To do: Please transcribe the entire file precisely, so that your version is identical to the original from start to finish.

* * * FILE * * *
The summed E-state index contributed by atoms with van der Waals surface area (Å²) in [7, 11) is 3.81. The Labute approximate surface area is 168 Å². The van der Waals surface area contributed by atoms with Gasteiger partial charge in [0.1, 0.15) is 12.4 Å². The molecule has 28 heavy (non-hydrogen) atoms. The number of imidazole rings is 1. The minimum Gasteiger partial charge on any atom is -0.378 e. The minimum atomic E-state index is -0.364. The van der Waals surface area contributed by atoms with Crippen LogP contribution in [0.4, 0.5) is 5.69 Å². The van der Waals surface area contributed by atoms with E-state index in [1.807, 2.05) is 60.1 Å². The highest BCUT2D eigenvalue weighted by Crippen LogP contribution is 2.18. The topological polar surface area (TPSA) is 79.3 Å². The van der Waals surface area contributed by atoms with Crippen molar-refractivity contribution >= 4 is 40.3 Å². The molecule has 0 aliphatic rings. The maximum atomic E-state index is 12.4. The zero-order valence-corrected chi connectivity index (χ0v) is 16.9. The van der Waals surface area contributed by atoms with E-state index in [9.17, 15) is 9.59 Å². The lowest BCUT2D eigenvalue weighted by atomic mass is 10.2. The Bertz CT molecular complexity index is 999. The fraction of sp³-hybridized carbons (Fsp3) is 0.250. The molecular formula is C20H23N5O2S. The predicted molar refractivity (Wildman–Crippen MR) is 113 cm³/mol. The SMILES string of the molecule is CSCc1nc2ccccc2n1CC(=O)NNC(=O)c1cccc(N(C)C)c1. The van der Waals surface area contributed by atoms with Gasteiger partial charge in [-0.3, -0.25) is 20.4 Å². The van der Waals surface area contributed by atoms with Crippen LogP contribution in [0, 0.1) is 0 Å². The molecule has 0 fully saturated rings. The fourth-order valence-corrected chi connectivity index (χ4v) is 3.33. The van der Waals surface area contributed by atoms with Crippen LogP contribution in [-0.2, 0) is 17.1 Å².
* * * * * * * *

The summed E-state index contributed by atoms with van der Waals surface area (Å²) in [7, 11) is 3.81. The Labute approximate surface area is 168 Å². The van der Waals surface area contributed by atoms with Gasteiger partial charge in [0.1, 0.15) is 12.4 Å². The molecule has 28 heavy (non-hydrogen) atoms. The number of imidazole rings is 1. The minimum Gasteiger partial charge on any atom is -0.378 e. The minimum atomic E-state index is -0.364. The van der Waals surface area contributed by atoms with Crippen LogP contribution in [0.4, 0.5) is 5.69 Å². The van der Waals surface area contributed by atoms with E-state index in [1.807, 2.05) is 60.1 Å². The highest BCUT2D eigenvalue weighted by Crippen LogP contribution is 2.18. The topological polar surface area (TPSA) is 79.3 Å². The van der Waals surface area contributed by atoms with Crippen molar-refractivity contribution >= 4 is 40.3 Å². The molecule has 0 aliphatic rings. The maximum atomic E-state index is 12.4. The zero-order valence-corrected chi connectivity index (χ0v) is 16.9. The van der Waals surface area contributed by atoms with E-state index in [9.17, 15) is 9.59 Å². The lowest BCUT2D eigenvalue weighted by atomic mass is 10.2. The Bertz CT molecular complexity index is 999. The fraction of sp³-hybridized carbons (Fsp3) is 0.250. The molecular formula is C20H23N5O2S. The predicted molar refractivity (Wildman–Crippen MR) is 113 cm³/mol. The SMILES string of the molecule is CSCc1nc2ccccc2n1CC(=O)NNC(=O)c1cccc(N(C)C)c1. The van der Waals surface area contributed by atoms with Gasteiger partial charge in [-0.3, -0.25) is 20.4 Å². The van der Waals surface area contributed by atoms with Crippen LogP contribution in [0, 0.1) is 0 Å². The molecule has 0 fully saturated rings. The fourth-order valence-corrected chi connectivity index (χ4v) is 3.33. The van der Waals surface area contributed by atoms with Crippen LogP contribution in [-0.2, 0) is 17.1 Å².